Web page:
After claiming the La Liga title for the first time since 2013-14 last season, there was real hope in the red-and-white half of Madrid that Atletico could go on to dominate the division for the foreseeable future. After all, they had bolstered their ranks with shrewd signings in the shape of Mateus Cunha and Rodrigo de Paul, while fan favourite Antoine Griezmann made a much-vaunted return from Barcelona.
Meanwhile, their rivals appeared to be in decline. Barca were so strapped for cash that they had to part with some of their biggest stars, including Griezmann and, of course, Leo Messi. Even the man signed to replace them, Sergio Aguero, was forced into retirement due to injury after just four games for los Cules. Meanwhile, archrivals Real Madrid were still reeling from their last-day relinquishment of the La Liga title to Atleti and had parted ways with Zinedine Zidane as a result. Surely the only way was up for Atletico?
A promising start derailed
Although Real Madrid started the season in imperious form, Atletico also hit the ground running early on. With just one loss in their first 15 games, they trailed their crosstown nemeses by just seven points at the start of December. However, it was this month which would be the undoing of los Rojiblancos, losing four games on the spin.
Their season unravelled somewhat from there. Dumped out of the Copa del Rey at the round of 16 stage by Real Betis and struggling in the league, Atletico’s famously watertight defence has been breached more times this season than ever before. In fact, their previous worst goals conceded record stood at 31, which occurred in Diego Simeone’s first season in charge. With 15 games still to play, they had let in 33.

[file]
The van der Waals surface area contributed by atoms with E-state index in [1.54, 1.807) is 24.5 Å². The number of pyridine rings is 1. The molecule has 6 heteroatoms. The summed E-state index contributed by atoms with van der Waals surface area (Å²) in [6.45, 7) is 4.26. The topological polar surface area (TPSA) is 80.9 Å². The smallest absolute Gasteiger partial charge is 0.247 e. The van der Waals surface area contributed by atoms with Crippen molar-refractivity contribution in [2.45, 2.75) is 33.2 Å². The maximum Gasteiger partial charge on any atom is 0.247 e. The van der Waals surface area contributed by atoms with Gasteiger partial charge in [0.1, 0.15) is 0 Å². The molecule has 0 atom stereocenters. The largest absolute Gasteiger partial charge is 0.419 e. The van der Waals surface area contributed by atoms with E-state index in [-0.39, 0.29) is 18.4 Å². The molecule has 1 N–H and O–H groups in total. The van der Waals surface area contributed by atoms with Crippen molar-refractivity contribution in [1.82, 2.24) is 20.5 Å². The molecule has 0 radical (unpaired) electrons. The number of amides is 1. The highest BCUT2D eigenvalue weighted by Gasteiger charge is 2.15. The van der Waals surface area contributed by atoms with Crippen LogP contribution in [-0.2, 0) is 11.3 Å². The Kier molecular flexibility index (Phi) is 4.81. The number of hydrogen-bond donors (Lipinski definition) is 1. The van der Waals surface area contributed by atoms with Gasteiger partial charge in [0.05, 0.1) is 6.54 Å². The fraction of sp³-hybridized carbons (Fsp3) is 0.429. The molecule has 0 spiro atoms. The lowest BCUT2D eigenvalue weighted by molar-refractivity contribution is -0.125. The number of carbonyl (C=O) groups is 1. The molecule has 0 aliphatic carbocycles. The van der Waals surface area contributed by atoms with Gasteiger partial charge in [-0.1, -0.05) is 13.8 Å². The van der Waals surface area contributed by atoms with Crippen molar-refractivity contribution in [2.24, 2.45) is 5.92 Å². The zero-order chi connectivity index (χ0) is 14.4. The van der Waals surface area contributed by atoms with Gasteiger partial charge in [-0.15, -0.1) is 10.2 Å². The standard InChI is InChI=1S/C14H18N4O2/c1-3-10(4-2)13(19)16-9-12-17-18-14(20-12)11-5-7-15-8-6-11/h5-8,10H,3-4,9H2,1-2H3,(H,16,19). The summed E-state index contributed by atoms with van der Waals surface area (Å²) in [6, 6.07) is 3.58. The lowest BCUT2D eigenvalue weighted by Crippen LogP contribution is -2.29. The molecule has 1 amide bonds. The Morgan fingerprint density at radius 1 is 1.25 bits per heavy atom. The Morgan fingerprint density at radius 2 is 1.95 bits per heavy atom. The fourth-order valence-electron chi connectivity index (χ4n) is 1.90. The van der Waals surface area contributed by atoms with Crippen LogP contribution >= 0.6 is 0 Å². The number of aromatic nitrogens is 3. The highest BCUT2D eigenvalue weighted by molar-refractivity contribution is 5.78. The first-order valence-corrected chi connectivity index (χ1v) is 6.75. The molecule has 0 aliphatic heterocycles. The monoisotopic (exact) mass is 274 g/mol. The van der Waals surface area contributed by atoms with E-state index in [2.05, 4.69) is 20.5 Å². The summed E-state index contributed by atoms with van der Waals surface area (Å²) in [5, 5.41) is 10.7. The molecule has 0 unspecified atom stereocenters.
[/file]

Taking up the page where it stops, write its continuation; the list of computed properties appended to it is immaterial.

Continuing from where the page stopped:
Late season resurgence
The low point of Atletico’s season came in mid-February, when they slumped to a miserable 1-0 home defeat against Levante, who were propping up the league at that point. For the first time during his tenure, Simeone’s role came under real threat – but to their credit, the board stood firm behind him and reaped the rewards almost instantly.
After that torrid evening in February, Atletico embarked on a five-game winning streak in La Liga. That run included a very impressive 3-1 away win at Betis, who remain a key contender in the race for Champions League places. A brief glance at the current La Liga points table reveals that Simeone’s men have no aspirations on retaining their title – but they now look far better equipped to at least qualify for Europe’s premier competition next time round.
European hopes still alive
But while the league title may be out of their reach, there’s still all to play for on the continental stage this season. A spirited 2-1 aggregate victory against Manchester United was yet another indicator of their resurgence and they live to fight another day in the competition. Of course, being drawn against tournament favourites Manchester City in the quarter-finals is not ideal – but if anyone can mastermind an unlikely victory, it’s Simeone.
So how has the Argentine overseen such a turnaround in his team’s fortunes of late? A big piece of the puzzle lies at the heart of their defence, which has traditionally been Atletico’s strongest suit. The return from injury of their two best defenders, Jose Gimenez and Stefan Savic, has prompted several steely rear-guard performances, while the fact that their goals are shared out among a clutch of different attacking players (such as Luis Suarez, Angel Correa, Joao Felix and Griezmann) gives them excellent strength in depth and a variety of options going forward.
While Atletico must work hard to cement their grip on a Champions League place for this year and do their utmost to get past Man City in the competition this season, their fortunes are looking far rosier now than they did just weeks ago.